In ancient times, there were three species of gazelle in Saudi Arabia: the Mountain Gazelle, the Saudi Gazelle, now extinct, and the Sand Gazelle. Gazelles were once much more abundant on the Arabian Peninsula, but the combination of hunting and overgrazing by livestock have greatly depleted their numbers, leaving only small relict populations.
Gazelles are small antelopes with delicate faces and short muzzles. Both sexes typically have horns, although the females may have small, malformed ones or none at all.
In the Neolithic, gazelles were hunted with great frequency in the Near East and the Arabian Peninsula. One successful method involved the use of “kites,” enormous stone-lined avenues that terminate in a corral, where large herds were driven to be slaughtered. They are called kites because of their appearance from the air. Kites were still employed for hunting gazelles up to the beginning of the 20th century. Gazelles are some of the most frequently depicted animals in Saudi petroglyphs, particularly in the Neolithic art. They are usually shown individually, sometimes being attacked by dogs or hunted by a bow-hunter.
Height: 61-110 cm (24-43 in)
Weight: male: 17-30 kg (37-66 lb), female: 16-25 kg (35-55 lb)
Of the three Saudi species, the Mountain Gazelle is the medium-sized one. It has distinct facial markings, a side stripe, and long limbs. Although both sexes have horns, those of the female are smaller and sometimes malformed.
The Mountain Gazelle resides in mountains, foothills, and coastal plains, particularly where acacia trees, one of their staples, grow. It is less well adapted to the more arid deserts than the Saudi Gazelle, which probably replaced it in areas that became significantly drier at the end of the Holocene Wet Phase.
The Mountain Gazelle still inhabits the western mountain ranges and the northern part of mainland Saudi Arabia.
Height: 55-65 cm (22-26 in)
Weight: 15-20 kg (33-44 lb)
This subspecies of the Dorcas Gazelle is now extinct in Saudi Arabia, although there are other subspecies elsewhere. It is a small gazelle with a pale reddish coat that has more muted patterns than the Mountain Gazelle. It also has longer and straighter horns that do not diverge as much, are not lyrate (lyre-shaped), and curve only slightly at the tips. The horns, found in both sexes, have more annular ridges than those of the Mountain Gazelle. The Dorcas Gazelle has a black spot on the nose, long ears, short legs, knee tufts, and a short black tail.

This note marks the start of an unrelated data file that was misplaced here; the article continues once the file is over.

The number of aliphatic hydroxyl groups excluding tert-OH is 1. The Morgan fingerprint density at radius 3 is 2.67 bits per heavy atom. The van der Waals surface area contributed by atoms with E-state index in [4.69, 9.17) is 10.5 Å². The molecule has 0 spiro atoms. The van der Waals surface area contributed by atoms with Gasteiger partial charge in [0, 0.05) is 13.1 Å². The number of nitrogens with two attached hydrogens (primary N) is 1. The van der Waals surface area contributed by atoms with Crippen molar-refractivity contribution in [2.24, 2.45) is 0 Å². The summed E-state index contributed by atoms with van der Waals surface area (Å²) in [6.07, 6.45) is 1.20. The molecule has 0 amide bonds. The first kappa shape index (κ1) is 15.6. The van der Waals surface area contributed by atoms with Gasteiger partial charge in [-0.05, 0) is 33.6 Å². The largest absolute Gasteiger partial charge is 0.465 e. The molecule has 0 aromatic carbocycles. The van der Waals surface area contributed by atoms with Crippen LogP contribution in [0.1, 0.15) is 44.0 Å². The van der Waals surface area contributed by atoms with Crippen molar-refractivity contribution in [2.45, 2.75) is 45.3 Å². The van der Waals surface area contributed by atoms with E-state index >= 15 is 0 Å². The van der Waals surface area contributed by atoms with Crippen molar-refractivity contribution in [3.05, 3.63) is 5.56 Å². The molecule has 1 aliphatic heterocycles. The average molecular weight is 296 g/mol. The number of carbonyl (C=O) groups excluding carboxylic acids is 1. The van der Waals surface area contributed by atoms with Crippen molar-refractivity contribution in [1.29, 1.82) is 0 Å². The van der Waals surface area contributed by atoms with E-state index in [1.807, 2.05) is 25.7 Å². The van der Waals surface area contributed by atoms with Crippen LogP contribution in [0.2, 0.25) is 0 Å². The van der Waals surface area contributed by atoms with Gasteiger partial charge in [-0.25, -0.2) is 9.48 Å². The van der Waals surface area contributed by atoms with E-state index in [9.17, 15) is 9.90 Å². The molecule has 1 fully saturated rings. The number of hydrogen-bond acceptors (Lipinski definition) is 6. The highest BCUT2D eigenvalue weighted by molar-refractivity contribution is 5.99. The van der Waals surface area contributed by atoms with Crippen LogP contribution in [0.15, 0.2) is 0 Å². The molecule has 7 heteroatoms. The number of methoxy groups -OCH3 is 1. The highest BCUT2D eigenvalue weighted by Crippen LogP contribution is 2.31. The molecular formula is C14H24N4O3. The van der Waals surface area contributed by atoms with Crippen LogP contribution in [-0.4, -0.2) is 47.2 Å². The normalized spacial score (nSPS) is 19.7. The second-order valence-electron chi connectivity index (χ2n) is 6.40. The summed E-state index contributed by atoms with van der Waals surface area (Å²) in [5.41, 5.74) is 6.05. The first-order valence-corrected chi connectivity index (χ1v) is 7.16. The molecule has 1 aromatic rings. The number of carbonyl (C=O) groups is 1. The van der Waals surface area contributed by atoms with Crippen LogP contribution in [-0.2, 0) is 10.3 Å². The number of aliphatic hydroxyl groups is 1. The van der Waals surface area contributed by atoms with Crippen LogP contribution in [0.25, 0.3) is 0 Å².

This species prefers gravel plains where Acacia grows, such as those east of the Hejaz Mountains, and, to a lesser extent, the sand desert.
The Saudi Gazelle’s distribution once extended from Kuwait and Jordan through North and Central Arabia, along the western margins, around the fringe of the Rub al Khali to Yemen, but not in the southeastern part of the Peninsula.
Height: 90-126 cm (35-50 in)
Weight: male 22- 40 kg (49-80 lb), female: 18-33 (40-73 lb)
The Sand Gazelle is as large or larger than the Mountain Gazelle, and more robustly built. The body is pale-colored and the facial and body markings are usually not prevalent, with the exception of a white nose spot. The male has long horns that diverge at the tips and are strongly lyrate. The horns of females are long and slender or absent. The males have a goiter-like swelling on their neck during the breeding season, which is why the species is known as the Goitered Gazelle. They have a dark tail of medium-length that they hold upright when they trot.
The Sand Gazelle prefers open sandy deserts, which explains its light coloration and lack of distinct stripes.
The Sand Gazelle is found in the Nafud desert of northern Saudi Arabia today.